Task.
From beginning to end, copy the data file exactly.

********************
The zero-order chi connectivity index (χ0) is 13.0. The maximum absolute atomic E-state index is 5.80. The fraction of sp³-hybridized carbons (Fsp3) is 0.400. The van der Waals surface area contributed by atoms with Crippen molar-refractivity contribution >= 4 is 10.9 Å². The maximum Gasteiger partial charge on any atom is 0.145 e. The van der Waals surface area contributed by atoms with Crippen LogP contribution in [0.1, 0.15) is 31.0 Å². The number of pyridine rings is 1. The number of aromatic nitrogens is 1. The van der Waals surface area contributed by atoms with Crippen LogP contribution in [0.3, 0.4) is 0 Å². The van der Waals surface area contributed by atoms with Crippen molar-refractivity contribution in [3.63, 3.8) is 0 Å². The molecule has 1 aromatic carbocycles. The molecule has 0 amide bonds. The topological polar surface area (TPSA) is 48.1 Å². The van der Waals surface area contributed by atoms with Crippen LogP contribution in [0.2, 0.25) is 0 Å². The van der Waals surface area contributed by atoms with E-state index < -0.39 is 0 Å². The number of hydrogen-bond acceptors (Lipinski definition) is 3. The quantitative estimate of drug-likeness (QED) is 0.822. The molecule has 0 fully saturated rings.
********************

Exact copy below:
The zero-order chi connectivity index (χ0) is 13.0. The maximum absolute atomic E-state index is 5.80. The fraction of sp³-hybridized carbons (Fsp3) is 0.400. The van der Waals surface area contributed by atoms with Crippen molar-refractivity contribution >= 4 is 10.9 Å². The maximum Gasteiger partial charge on any atom is 0.145 e. The van der Waals surface area contributed by atoms with Crippen LogP contribution in [0.1, 0.15) is 31.0 Å². The number of pyridine rings is 1. The number of aromatic nitrogens is 1. The van der Waals surface area contributed by atoms with Crippen LogP contribution in [0.3, 0.4) is 0 Å². The van der Waals surface area contributed by atoms with Crippen molar-refractivity contribution in [3.63, 3.8) is 0 Å². The molecule has 1 aromatic carbocycles. The molecule has 0 amide bonds. The topological polar surface area (TPSA) is 48.1 Å². The van der Waals surface area contributed by atoms with Crippen LogP contribution in [0.2, 0.25) is 0 Å². The van der Waals surface area contributed by atoms with E-state index < -0.39 is 0 Å². The number of hydrogen-bond acceptors (Lipinski definition) is 3. The quantitative estimate of drug-likeness (QED) is 0.822. The molecule has 0 fully saturated rings.